Homework has eased up and so have the resulting arguments. Today it was straight into shorts and t-shirts at hometime and outside to bounce on the trampoline, play football and soak each other, and my washing, with water guns. My daughter meanwhile, in sophisticated teenager style, spent the day at Costa del Irish Beach, no doubt wearing nowhere as much suncream as I would like.
And there was no homework, which I know I have said already, but which made my heart feel so light, that I feel it deserves another mention.
Life of course is all about balance and with the yin of the sunshine, no homework and obligatory ice-cream, came the yang of the contents of today's post. School reports and secondary school booklists. One appears, in between the positives, to highlight your inadequacies as a parent, while the other blatantly highlights the inadequacies of your bank account. Yang momentarily, held the balance of power.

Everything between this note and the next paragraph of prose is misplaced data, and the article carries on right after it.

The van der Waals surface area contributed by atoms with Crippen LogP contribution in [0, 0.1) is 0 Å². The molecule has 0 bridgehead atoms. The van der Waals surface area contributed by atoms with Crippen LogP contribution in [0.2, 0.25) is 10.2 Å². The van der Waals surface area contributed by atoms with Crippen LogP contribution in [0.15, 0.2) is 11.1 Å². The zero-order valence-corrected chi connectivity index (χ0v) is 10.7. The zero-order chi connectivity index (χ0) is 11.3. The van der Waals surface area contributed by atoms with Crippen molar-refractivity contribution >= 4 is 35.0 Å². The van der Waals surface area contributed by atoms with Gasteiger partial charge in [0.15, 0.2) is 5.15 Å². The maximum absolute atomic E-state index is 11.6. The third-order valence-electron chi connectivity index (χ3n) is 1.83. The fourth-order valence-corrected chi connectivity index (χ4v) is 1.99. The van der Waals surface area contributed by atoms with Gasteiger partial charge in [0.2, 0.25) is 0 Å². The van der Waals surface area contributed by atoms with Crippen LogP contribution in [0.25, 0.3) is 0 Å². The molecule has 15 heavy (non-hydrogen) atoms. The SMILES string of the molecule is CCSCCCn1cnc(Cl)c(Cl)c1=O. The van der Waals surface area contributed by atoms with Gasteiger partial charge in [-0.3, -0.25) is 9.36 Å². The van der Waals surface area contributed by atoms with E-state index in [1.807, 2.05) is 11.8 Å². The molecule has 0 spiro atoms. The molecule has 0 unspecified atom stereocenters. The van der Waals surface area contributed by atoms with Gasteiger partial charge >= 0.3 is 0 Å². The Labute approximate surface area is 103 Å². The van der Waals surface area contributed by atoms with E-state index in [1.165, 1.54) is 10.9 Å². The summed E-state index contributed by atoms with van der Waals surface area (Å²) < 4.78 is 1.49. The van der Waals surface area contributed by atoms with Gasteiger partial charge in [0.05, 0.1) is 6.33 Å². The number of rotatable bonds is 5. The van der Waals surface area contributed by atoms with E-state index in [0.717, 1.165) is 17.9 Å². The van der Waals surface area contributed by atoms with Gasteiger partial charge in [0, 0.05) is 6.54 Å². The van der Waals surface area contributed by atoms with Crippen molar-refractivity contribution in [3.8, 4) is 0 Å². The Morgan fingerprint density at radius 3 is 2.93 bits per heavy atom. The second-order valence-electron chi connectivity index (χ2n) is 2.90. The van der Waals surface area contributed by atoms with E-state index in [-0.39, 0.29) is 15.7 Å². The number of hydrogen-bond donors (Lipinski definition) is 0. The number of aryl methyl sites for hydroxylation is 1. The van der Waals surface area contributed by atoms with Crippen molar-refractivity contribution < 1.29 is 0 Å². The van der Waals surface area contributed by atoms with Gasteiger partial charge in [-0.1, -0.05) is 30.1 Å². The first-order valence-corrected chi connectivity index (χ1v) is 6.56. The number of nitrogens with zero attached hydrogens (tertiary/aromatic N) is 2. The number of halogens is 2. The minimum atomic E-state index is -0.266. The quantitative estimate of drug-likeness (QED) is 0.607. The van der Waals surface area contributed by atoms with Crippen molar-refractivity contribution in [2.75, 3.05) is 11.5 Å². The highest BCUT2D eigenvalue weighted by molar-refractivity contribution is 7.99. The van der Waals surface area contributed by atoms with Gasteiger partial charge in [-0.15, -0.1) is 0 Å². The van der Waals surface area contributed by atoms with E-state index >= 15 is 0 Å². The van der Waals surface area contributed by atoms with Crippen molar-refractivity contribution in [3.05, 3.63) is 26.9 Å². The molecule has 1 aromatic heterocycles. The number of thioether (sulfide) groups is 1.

Until a former colleague came bearing gifts.
I recently retired from the Greystone's Irish Coast Guard Unit. Child number seven proved to be the straw that finally broke the, already seriously compromised, camel's back. It was a really difficult decision, in spite of the realities of my situation,. As my numbers grew, attendance became more of a challenge, but I was lucky to have had some of the most supportive, kind, inclusive, caring friends and colleagues within the Unit. It takes a special sort of person to be a Volunteer and the Coast Guard is filled with these special and selfless people.